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3 14-14 ezor social media ethics rules presentation

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Jonathan I. Ezor presentation on social media and legal ethics for a CLE of the Association of the Bar of the City of New York on March 14, 2014

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3 14-14 ezor social media ethics rules presentation

  1. 1. Social Media Ethics for Attorneys Prof. Jonathan I. Ezor Touro Law Center for Innovation in Business, Law and Technology Counsel, Olshan Frome Wolosky jezor@tourolaw.edu @ProfJonathan on Twitter NYC Bar Social Media CLE March 14, 2014
  2. 2. Electronic Communications Crucial for All Businesspeople • Multiple channels of electronic business communication – E-mail – Text messages – Web sites – Videoconferencing – Social media – Others • Can be one-way, two-way or multipoint jezor@tourolaw.edu
  3. 3. Common Challenges of Electronic Business Communication • Addressing and attachment errors • Lack of nuance & tone • Heightened expectations of responsiveness • Informality • Compliance • Management jezor@tourolaw.edu
  4. 4. Attorneys’ Ethical Obligations Add to Challenges • Rules of Professional Conduct impact on attorney communication • Lawyers must ensure compliance with those as well as with good business practices • Confidentiality biggest potential breach jezor@tourolaw.edu
  5. 5. Newly Added Model Rule 1.6(c) A lawyer shall make reasonable efforts to prevent the inadvertent or unauthorized disclosure of, or unauthorized access to, information relating to the representation of a client. jezor@tourolaw.edu
  6. 6. Concluding Paragraph from ABA Technology Proposal • Technology can increase the quality of legal services, reduce the cost of legal services to existing clients, and enable lawyers to represent clients who might not otherwise have been able to afford those services. Lawyers, however, need to understand that technology can pose certain risks to clients’ confidential information and that reasonable safeguards are ethically required. The Commission’s proposals are designed to help lawyers understand these risks so that they can take appropriate and reasonable measures when taking advantage of technology’s many benefits…. jezor@tourolaw.edu
  7. 7. Investigative Issues • How are social media being used? – Information about case? – Information about opposing counsel? Judge? – Information about parties? Witnesses? Jurors? • Front page article in Washington Post (May 29, 2010) about increasing use of subpoenas to obtain information from social networks: http://ezor.org/jpsvx jezor@tourolaw.edu
  8. 8. http://ezor.org/czax6
  9. 9. http://ezor.org/8k498
  10. 10. http://ezor.org/am9oh
  11. 11. http://ezor.org/r5k76
  12. 12. http://ezor.org/ry07c
  13. 13. http://ezor.org/fqbq1
  14. 14. http://ezor.org/1eb3w
  15. 15. Evidence Collected in Violation of Ethics Rules Probably Admissible, But…
  16. 16. Lying To A Tribunal • Model Rule 3.3 prohibits attorneys from making a false statement of fact to a tribunal • New connections via social media provide “channels” for discovery of such statements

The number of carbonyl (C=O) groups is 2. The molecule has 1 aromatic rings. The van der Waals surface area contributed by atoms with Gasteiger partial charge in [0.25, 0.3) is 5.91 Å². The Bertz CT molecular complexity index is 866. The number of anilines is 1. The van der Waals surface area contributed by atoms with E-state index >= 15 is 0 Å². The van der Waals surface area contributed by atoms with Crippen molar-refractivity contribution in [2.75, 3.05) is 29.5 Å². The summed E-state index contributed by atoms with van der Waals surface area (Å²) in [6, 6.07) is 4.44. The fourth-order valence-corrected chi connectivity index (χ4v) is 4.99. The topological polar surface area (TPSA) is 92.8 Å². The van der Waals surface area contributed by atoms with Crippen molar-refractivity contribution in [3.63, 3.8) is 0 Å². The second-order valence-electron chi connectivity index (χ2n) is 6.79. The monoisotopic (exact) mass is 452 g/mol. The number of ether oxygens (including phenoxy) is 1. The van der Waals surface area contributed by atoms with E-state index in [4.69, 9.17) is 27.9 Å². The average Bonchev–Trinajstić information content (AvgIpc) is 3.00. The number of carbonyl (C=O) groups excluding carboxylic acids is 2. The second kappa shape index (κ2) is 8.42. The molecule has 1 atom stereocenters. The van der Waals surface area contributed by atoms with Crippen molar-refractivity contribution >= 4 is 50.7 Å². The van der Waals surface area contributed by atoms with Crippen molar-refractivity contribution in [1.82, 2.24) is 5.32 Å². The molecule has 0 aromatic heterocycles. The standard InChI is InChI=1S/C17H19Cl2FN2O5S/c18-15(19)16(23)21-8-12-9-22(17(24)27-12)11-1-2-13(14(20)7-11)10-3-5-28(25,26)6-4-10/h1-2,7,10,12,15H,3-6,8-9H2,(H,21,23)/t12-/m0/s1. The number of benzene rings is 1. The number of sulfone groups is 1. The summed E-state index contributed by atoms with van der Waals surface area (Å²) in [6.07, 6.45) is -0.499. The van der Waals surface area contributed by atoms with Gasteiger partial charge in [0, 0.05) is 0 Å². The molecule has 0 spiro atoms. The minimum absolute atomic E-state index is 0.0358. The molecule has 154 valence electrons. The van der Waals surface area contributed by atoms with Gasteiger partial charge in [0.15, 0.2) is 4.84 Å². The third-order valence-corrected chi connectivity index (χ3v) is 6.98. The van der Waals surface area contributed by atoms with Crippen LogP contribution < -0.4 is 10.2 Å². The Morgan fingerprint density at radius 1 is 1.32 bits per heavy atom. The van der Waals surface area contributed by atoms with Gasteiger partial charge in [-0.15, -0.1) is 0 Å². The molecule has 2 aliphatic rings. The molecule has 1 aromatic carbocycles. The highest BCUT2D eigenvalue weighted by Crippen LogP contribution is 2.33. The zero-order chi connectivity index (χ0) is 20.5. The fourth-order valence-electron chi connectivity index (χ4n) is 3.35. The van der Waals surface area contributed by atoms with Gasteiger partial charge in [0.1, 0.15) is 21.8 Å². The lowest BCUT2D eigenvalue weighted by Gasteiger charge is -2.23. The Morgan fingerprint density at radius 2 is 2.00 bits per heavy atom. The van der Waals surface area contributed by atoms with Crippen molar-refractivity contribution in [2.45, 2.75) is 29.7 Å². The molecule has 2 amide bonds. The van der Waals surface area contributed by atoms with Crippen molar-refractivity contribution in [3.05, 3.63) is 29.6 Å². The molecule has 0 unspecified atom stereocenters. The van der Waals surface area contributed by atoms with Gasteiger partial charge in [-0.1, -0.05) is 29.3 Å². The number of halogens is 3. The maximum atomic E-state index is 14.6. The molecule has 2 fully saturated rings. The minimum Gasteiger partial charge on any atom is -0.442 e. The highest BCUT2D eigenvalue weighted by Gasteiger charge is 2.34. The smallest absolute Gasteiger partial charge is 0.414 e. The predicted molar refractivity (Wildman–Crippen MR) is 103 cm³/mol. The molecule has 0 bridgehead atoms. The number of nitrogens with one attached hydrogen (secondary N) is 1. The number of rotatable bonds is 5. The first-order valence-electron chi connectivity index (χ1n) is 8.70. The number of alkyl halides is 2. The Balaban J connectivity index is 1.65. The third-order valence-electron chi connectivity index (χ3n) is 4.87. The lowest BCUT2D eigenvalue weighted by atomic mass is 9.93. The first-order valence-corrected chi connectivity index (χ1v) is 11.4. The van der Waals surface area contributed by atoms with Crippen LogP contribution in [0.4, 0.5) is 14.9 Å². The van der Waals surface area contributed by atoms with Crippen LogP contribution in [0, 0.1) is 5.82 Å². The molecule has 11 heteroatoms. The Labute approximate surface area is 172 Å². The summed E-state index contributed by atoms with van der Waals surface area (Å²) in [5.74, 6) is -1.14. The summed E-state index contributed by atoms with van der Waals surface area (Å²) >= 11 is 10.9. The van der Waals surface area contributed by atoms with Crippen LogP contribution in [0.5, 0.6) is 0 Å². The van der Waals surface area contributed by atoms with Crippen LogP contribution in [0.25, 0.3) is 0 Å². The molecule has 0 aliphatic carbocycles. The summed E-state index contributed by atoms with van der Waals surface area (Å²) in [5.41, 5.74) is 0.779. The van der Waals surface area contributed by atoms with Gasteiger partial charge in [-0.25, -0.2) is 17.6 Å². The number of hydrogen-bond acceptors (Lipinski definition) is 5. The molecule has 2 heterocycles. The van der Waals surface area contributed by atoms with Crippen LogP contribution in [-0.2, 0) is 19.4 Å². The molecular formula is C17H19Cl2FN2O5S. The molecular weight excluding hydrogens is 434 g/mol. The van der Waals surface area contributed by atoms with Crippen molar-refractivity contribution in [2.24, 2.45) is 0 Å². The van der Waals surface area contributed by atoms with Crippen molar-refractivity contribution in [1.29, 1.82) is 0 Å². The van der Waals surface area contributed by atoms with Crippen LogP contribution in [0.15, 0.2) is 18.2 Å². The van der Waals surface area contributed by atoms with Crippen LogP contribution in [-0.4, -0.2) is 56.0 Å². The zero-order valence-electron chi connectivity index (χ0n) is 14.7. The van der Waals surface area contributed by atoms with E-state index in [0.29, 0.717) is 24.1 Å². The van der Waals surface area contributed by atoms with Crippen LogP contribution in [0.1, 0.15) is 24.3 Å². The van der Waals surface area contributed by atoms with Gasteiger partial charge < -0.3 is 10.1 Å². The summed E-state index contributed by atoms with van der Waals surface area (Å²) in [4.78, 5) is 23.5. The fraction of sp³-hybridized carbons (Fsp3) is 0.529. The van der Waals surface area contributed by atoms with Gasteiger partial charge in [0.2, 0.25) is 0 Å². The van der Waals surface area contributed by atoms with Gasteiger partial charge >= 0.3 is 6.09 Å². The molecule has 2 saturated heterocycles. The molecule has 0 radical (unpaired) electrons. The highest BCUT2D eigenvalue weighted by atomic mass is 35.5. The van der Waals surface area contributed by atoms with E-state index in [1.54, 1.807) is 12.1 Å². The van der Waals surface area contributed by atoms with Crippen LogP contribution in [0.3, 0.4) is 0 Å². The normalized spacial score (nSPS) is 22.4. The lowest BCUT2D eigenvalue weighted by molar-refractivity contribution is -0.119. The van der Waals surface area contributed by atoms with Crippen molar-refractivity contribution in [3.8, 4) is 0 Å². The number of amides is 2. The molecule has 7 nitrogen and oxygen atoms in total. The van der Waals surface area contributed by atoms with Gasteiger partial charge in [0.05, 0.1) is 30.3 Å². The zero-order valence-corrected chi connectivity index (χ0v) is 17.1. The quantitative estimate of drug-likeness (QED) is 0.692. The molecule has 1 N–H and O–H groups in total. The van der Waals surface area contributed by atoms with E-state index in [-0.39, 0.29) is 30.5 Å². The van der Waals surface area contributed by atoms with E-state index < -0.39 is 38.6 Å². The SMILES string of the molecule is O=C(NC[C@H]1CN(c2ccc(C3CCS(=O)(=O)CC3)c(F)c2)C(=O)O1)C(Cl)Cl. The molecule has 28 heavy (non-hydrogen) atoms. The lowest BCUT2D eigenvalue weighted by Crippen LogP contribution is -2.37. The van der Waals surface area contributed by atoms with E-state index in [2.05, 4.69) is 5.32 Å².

17. 17. http://ezor.org/5d3h9
  18. 18. Advising Clients on Social Media Posts • Ethical issues regarding clients’ social media posts • Questions of spoliation, disclosure • Rules different for civil, criminal matters jezor@tourolaw.edu
  19. 19. http://ezor.org/x8as9
  20. 20. Revised Model Rules 1.18(a) and (b) (a) A person who consults with a lawyer about the possibility of forming a client-lawyer relationship with respect to a matter is a prospective client. (b) Even when no client-lawyer relationship ensues, a lawyer who has learned information from a prospective client shall not use or reveal that information, except as Rule 1.9 would permit with respect to information of a former client. jezor@tourolaw.edu
  21. 21. NYSBA Ethics Opinion 899 http://ezor.org/hsg1y
  22. 22. “Specialties” jezor@tourolaw.edu
  23. 23. NYSBA Ethics Opinion 972 http://ezor.org/mwj05 CONCLUSION 6. A law firm may not list its services under the heading “Specialties” on a social media site. A lawyer may not list services under that heading unless the lawyer is certified in conformity with the provisions of Rule 7.4(c).
  24. 24. Recommendations • LinkedIn allows parties to “recommend” the work of a another participant. Issues? • What about asking a client to recommend your work? • Any other risks in posting information about your matters? jezor@tourolaw.edu
  25. 25. Recommendations • Be mindful of rules that place limitations on the use and content of testimonials • Model Rule 4.1 (duty of candor) prohibits the making of a false statement of material fact to a third person – Beware of possible exaggerations regarding your biography, experience, etc. • What about asking a judge to recommend you? • What about announcing on Twitter, Facebook or LinkedIn that you just won a big jury trial or negotiated a big deal? jezor@tourolaw.edu
  26. 26. Recommendations • Depending on the rules in your jurisdiction, this could require you to add a disclaimer along the lines of “results will vary in each case” or similar language • A related issue, depending on the content of your blogs or tweets – Could they be governed by your state’s restrictions on lawyer advertising? – If so, what are your obligations? jezor@tourolaw.edu
  27. 27. http://ezor.org/qnt43